O Captain, My Captain
‘O Captain, My Captain’: One Teacher’s Hope for Change in the Irish Education System
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‘O Captain, My Captain’: One Teacher’s Hope for Change in the Irish Education System

17.00

Jennifer Horgan

The book imagines what our education system might look like without the Leaving Cert and the CAO system. It considers the type of learning that might happen in our classrooms without the demands of a single set of high-stakes exams. It suggests that our students and our broader society might be more fulfilled and safer as a result.

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Paperback

2021

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‘O Captain, My Captain’ is a book about one teacher’s hope for change in the Irish education system. It is written in an engaging style that draws on personal experience as well as research. It aims to reach anyone interested in education, from teachers and academics to parents and young people.

The book imagines what our education system might look like without the Leaving Cert and the CAO system. It considers the type of learning that might happen in our classrooms without the demands of a single set of high-stakes exams. It suggests that our students and our broader society might be more fulfilled and safer as a result.

In the opening chapters the author considers attitudes towards teachers in Ireland. The author suggests a breakdown in this respect, linked to the classrooms of the past and a growing pressure on students to perform well in a market-run system. Our competitive drive in education is presented as yet another form of oppression in our country – following on from the abuses of the Church and colonialism. The book makes the claim that removing the stress and the singularity of the Leaving Cert could liberate Irish students. There is a deep concern for social justice throughout.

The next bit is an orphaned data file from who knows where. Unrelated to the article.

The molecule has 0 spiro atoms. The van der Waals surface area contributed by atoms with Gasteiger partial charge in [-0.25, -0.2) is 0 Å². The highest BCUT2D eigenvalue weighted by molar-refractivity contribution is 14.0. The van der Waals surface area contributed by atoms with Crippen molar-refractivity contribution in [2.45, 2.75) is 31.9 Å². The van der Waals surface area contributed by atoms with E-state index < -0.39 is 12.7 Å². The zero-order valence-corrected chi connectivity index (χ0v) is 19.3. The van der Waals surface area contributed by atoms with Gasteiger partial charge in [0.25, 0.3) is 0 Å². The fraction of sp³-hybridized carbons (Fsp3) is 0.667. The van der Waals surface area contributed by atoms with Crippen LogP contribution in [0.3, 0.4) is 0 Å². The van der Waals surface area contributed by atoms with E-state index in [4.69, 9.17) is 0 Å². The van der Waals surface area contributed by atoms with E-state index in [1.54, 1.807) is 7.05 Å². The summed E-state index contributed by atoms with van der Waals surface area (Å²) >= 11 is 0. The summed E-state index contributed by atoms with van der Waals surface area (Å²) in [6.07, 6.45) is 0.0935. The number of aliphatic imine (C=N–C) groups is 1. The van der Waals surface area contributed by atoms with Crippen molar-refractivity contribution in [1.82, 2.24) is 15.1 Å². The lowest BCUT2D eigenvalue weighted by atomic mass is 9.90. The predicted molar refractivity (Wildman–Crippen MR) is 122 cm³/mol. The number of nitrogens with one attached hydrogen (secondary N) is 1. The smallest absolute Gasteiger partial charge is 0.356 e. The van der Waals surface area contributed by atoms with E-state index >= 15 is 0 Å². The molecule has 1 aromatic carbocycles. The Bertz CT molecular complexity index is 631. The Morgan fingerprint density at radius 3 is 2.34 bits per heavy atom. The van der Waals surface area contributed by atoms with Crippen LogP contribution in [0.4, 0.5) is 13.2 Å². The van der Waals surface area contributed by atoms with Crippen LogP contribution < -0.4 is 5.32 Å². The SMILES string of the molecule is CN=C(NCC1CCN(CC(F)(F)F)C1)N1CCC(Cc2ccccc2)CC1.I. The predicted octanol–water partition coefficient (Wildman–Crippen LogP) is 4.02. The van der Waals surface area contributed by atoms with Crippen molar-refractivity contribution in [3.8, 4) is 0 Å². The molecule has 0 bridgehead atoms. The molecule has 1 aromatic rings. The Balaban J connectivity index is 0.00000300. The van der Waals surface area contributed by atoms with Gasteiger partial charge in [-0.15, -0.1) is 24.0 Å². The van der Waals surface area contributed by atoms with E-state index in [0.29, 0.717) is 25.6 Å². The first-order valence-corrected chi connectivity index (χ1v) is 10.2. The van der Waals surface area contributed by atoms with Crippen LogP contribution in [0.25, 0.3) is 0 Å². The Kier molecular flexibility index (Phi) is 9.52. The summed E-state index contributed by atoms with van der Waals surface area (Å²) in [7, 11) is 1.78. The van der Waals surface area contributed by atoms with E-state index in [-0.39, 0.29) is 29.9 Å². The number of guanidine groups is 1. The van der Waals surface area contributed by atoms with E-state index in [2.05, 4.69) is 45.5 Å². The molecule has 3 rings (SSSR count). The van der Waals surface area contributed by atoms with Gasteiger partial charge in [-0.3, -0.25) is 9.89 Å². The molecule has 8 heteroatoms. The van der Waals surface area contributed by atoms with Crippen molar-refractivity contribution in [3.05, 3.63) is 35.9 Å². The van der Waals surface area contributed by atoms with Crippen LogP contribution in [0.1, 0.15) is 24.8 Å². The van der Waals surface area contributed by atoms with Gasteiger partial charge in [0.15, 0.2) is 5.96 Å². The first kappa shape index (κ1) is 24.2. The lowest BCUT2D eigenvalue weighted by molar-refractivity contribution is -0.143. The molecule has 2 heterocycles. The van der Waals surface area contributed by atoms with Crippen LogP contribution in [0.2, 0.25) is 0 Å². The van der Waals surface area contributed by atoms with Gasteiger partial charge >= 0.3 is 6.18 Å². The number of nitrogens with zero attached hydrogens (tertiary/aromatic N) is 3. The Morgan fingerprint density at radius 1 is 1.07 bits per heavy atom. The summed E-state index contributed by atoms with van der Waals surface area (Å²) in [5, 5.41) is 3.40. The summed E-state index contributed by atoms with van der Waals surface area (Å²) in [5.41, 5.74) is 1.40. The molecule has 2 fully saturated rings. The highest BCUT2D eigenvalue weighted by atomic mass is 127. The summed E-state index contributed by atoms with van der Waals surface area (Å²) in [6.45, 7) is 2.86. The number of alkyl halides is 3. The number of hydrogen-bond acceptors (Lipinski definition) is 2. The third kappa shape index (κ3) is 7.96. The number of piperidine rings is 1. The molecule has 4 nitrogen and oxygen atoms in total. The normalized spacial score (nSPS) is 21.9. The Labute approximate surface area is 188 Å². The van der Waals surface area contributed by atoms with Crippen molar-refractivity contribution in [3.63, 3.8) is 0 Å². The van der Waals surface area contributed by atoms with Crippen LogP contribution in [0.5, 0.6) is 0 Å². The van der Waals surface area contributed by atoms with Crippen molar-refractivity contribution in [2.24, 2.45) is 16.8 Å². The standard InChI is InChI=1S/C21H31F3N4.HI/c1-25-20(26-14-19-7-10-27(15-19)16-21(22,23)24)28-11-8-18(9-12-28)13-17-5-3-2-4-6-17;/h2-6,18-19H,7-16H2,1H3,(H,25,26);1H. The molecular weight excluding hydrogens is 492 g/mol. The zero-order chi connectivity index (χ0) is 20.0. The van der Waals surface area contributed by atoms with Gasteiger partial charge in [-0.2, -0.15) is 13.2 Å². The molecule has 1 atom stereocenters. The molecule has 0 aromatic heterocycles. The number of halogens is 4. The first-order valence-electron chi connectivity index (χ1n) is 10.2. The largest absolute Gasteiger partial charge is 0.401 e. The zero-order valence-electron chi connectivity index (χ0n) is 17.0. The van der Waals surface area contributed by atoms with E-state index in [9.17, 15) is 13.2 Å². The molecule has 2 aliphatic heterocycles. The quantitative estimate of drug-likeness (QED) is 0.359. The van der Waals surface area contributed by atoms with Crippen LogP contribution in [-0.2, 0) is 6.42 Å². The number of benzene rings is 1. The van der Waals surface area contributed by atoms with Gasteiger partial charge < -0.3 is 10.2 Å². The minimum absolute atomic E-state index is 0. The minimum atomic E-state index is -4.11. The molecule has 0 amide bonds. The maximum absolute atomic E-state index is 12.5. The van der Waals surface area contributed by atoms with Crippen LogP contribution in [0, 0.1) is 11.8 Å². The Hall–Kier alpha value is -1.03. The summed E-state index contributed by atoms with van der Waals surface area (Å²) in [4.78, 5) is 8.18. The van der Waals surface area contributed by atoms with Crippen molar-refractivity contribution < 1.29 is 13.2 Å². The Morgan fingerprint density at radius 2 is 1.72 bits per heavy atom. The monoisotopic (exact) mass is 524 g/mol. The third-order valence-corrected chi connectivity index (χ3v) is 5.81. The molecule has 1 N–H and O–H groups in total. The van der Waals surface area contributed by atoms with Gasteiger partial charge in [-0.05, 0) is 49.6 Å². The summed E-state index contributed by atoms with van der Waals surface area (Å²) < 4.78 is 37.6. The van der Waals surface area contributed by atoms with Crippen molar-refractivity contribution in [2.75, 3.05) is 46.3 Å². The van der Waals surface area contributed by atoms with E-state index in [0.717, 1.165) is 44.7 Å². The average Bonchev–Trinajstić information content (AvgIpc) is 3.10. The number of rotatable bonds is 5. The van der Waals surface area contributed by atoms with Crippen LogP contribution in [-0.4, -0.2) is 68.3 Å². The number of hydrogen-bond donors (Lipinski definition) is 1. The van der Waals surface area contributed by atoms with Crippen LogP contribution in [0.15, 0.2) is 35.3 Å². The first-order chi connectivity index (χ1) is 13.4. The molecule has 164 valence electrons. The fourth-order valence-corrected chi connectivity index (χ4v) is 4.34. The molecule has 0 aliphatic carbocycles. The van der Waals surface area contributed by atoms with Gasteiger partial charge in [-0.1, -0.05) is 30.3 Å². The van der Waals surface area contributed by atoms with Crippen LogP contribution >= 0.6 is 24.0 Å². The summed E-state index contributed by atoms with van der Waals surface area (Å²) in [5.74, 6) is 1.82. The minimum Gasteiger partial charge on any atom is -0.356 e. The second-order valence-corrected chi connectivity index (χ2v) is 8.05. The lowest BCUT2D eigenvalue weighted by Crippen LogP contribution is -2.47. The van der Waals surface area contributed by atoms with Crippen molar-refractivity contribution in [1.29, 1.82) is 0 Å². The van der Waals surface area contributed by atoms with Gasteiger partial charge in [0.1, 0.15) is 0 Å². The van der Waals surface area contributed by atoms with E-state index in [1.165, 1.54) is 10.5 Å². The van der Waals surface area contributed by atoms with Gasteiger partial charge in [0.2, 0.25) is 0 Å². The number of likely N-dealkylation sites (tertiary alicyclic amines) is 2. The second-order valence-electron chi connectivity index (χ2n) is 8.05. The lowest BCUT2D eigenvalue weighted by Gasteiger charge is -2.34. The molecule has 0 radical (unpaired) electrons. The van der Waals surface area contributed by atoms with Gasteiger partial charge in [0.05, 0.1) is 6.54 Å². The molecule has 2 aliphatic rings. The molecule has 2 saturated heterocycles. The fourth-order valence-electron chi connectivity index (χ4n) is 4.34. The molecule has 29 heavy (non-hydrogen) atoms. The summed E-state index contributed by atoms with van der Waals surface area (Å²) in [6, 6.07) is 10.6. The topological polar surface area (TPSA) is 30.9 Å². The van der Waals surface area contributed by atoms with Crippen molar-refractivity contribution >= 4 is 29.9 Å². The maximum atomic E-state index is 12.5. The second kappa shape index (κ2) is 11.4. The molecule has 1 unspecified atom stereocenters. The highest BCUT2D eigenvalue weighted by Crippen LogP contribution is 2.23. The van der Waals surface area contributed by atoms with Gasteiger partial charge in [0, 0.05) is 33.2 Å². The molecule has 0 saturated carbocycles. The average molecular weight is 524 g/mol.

In the later chapters the author places much focus on the importance of objective sex education in Irish schools, referring to rising rates of harassment and violence in our universities. The writer believes that a removal of a rigid, academic approach to education would allow more time to discuss the physical and social realities of young people’s lives and bodies.

The book closes where it began, in considering the role of the teacher – what the parameters of that role should be in a classroom devoted to helping children find their own individual paths and encouraging them to tell their own stories.

 

Jennifer Horgan is a teacher and journalist who has spent the last fifteen years in classrooms in Ireland and abroad. As a journalist, she has written for the Evening Echo and writes a weekly column on education in Ireland for the Irish Examiner entitled ‘The Secret Diary of an Irish Teacher’. She teaches English and has had creative work published in The Honest Ulsterman, The Blue Nib and Crossways. She lives in Cork with her husband and three school-going children.

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